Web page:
Developing a social listening campaign is an important part of any communications strategy, as it can point to new trends as well as be invaluable as a crisis and issues management tool. But thanks to technology, it need not be difficult. Here are some tools communications professionals are using to ensure they know what is bubbling about their brands on social media.
Stories by Caitlin Kelly
Social media can be a brand’s greatest friend or greatest foe in a crisis. Being honest, saying you’re sorry and responding to complaints with an authentic voice are keys to success, a panel of communications experts told the PR News Crisis Management Summit this week. Here are a few more things you should consider.
Preparing the CEO or other C-suite executives for press interviews isn’t the easiest of tasks. They’re busy, don’t always see the value, and often have legal counsel telling them not to talk. So how do you crack the code? Patience, videotape and building a strategic relationship are key, said panelists at the the PR News Media Training Workshop on Feb. 27, part of the inaugural Crisis Management Summit in Miami.
PR professionals need to prep company spokespeople for media interviews, making sure they offer the best appearance, are comfortable on camera and stay on message. To be sure it’s not as simple as how to dress, though that certainly is one of the components of preparation. Here’s a look at some of the best practices for readying your company spokesperson for a media appearance.
Executives from APCO Worldwide studied the campaign against Nike and Colin Kaepernick on Twitter and found it wasn’t as widespread or authentic as it seemed at first glance. They conclude that brands should avoid rushing to respond to what appears to be negative social sentiment. Instead, they urge brands to study the elements behind anti-brand content before responding.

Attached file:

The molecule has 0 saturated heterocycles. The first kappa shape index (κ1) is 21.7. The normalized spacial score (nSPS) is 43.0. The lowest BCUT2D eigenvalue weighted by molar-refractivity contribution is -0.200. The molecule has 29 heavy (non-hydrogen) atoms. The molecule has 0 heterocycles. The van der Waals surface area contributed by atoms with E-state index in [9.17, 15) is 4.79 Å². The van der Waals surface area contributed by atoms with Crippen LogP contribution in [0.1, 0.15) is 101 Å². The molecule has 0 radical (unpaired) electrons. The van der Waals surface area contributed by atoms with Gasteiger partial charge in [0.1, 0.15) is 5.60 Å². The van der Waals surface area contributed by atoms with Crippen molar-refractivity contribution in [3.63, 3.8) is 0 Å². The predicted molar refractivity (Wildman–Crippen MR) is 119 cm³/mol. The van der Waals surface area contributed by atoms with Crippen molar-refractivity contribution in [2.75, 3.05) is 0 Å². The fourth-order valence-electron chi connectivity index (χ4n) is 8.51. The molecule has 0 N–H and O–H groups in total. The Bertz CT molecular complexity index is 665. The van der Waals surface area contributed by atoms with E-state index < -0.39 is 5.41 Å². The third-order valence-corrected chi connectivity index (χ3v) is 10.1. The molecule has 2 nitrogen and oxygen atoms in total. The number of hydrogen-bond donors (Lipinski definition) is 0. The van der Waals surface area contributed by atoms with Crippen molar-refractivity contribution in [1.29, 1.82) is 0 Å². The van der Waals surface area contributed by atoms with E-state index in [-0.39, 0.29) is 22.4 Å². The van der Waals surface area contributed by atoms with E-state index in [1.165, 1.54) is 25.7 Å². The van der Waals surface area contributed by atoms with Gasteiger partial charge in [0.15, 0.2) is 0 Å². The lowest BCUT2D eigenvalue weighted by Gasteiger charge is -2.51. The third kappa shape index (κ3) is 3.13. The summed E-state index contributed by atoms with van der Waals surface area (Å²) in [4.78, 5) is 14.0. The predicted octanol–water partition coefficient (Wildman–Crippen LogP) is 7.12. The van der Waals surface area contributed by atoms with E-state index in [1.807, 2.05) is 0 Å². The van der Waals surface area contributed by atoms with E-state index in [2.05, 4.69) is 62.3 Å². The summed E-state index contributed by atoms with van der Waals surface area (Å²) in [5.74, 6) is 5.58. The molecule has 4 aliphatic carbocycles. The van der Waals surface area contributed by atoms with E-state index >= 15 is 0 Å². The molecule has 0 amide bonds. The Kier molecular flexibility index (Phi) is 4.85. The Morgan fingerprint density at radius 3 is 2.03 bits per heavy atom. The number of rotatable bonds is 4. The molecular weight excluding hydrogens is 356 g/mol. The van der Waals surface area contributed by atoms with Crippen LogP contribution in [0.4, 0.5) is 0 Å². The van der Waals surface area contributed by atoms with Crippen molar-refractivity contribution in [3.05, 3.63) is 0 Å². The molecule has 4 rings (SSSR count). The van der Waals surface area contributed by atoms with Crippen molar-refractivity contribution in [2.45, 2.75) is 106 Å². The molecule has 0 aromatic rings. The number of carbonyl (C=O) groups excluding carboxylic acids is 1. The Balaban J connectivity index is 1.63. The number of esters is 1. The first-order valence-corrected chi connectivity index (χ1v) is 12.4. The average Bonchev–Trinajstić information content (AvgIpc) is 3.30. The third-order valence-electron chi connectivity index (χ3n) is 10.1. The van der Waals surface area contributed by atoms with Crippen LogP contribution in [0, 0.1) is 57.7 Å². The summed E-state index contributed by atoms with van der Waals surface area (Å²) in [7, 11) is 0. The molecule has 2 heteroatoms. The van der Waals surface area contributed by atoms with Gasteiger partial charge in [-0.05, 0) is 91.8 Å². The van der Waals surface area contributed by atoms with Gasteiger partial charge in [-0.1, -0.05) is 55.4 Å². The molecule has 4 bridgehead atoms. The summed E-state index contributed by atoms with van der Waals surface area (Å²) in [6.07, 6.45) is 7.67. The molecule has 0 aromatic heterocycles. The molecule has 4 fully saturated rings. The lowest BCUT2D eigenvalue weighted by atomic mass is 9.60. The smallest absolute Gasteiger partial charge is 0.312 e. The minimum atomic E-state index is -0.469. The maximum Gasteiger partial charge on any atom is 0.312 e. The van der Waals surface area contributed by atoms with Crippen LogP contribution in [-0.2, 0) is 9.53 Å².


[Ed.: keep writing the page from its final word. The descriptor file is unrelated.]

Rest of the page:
As the PR profession evolves—along with reporting structures and PR needs—it’s important not to just stay abreast of these changes, but also advance your own knowledge and skills so that what you bring to the table is not just responding to these shifts but preparing for the next stages of evolution. With that in mind, here are five skill sets you need to have to be an effective future communicator.
One professional well versed on the topic is Andrew Sherry, vice president of communications for the Miami-based Knight Foundation, a nonprofit that funds journalism, community engagement and the arts, with a special focus on 26 cities where John S. and James L. Knight once published newspapers. Sherry will share his insights on a panel at the upcoming Crisis Management Summit on Feb. 27-28 in Miami Beach, hosted by PR News. In a recent Q&A, Sherry gave a preview of his session, “How to Respond to Attacks to Your Brand on Social Media…..And How To Measure Outcomes.”
While technology and tactics have driven the evolution of the press release, perhaps the practice has been affected most by the way news is gathered and the way journalists and consumers process information: quickly and constantly. Here are some of the biggest changes and new considerations when engaging in the craft of press release writing.
Podcasts have been a runaway success for businesses looking to further engage their audience. From their mobility to their relative brevity to their status as (mostly) free to users, podcasts are pulling in new listeners on a daily basis. Here are four key considerations when getting yours started.
Kristin Thomas is the program manager for investment management company Vanguard’s employee advocacy efforts on social media, which, within a regulated industry, isn’t always the easiest task. Thomas, who is speaking at The Social Shake-Up May 6-8 in Atlanta, shares lessons learned from launching employee advocacy at Vanguard.